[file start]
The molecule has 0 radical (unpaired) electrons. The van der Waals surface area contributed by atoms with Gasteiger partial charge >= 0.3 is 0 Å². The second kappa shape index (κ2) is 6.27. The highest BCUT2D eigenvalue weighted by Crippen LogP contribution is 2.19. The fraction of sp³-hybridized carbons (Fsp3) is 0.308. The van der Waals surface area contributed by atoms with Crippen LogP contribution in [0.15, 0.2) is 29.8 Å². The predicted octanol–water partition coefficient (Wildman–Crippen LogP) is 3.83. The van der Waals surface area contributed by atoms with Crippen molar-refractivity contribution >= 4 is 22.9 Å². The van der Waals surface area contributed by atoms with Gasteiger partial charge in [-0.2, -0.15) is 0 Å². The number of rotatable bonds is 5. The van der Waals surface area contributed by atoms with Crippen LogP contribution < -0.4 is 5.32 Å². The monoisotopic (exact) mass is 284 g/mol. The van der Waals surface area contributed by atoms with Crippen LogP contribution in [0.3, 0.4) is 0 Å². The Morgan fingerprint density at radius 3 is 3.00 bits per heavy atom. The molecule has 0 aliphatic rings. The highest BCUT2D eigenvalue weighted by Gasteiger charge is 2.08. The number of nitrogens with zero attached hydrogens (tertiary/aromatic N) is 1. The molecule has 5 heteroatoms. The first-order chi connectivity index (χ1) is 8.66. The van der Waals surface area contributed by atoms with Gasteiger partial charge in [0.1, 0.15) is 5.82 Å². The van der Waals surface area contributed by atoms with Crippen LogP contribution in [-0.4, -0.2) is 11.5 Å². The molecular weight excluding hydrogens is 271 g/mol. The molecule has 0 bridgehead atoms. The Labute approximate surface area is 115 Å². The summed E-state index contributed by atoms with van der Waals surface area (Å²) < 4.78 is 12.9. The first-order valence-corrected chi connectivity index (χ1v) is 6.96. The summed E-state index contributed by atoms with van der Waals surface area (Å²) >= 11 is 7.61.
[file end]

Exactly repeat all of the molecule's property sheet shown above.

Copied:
The molecule has 0 radical (unpaired) electrons. The van der Waals surface area contributed by atoms with Gasteiger partial charge >= 0.3 is 0 Å². The second kappa shape index (κ2) is 6.27. The highest BCUT2D eigenvalue weighted by Crippen LogP contribution is 2.19. The fraction of sp³-hybridized carbons (Fsp3) is 0.308. The van der Waals surface area contributed by atoms with Crippen LogP contribution in [0.15, 0.2) is 29.8 Å². The predicted octanol–water partition coefficient (Wildman–Crippen LogP) is 3.83. The van der Waals surface area contributed by atoms with Crippen molar-refractivity contribution >= 4 is 22.9 Å². The van der Waals surface area contributed by atoms with Gasteiger partial charge in [-0.2, -0.15) is 0 Å². The number of rotatable bonds is 5. The van der Waals surface area contributed by atoms with Crippen LogP contribution < -0.4 is 5.32 Å². The monoisotopic (exact) mass is 284 g/mol. The van der Waals surface area contributed by atoms with Crippen LogP contribution in [0.3, 0.4) is 0 Å². The Morgan fingerprint density at radius 3 is 3.00 bits per heavy atom. The molecule has 0 aliphatic rings. The highest BCUT2D eigenvalue weighted by Gasteiger charge is 2.08. The number of nitrogens with zero attached hydrogens (tertiary/aromatic N) is 1. The molecule has 5 heteroatoms. The first-order chi connectivity index (χ1) is 8.66. The van der Waals surface area contributed by atoms with Gasteiger partial charge in [0.1, 0.15) is 5.82 Å². The van der Waals surface area contributed by atoms with Crippen LogP contribution in [-0.4, -0.2) is 11.5 Å². The molecular weight excluding hydrogens is 271 g/mol. The molecule has 0 bridgehead atoms. The Labute approximate surface area is 115 Å². The summed E-state index contributed by atoms with van der Waals surface area (Å²) < 4.78 is 12.9. The first-order valence-corrected chi connectivity index (χ1v) is 6.96. The summed E-state index contributed by atoms with van der Waals surface area (Å²) >= 11 is 7.61.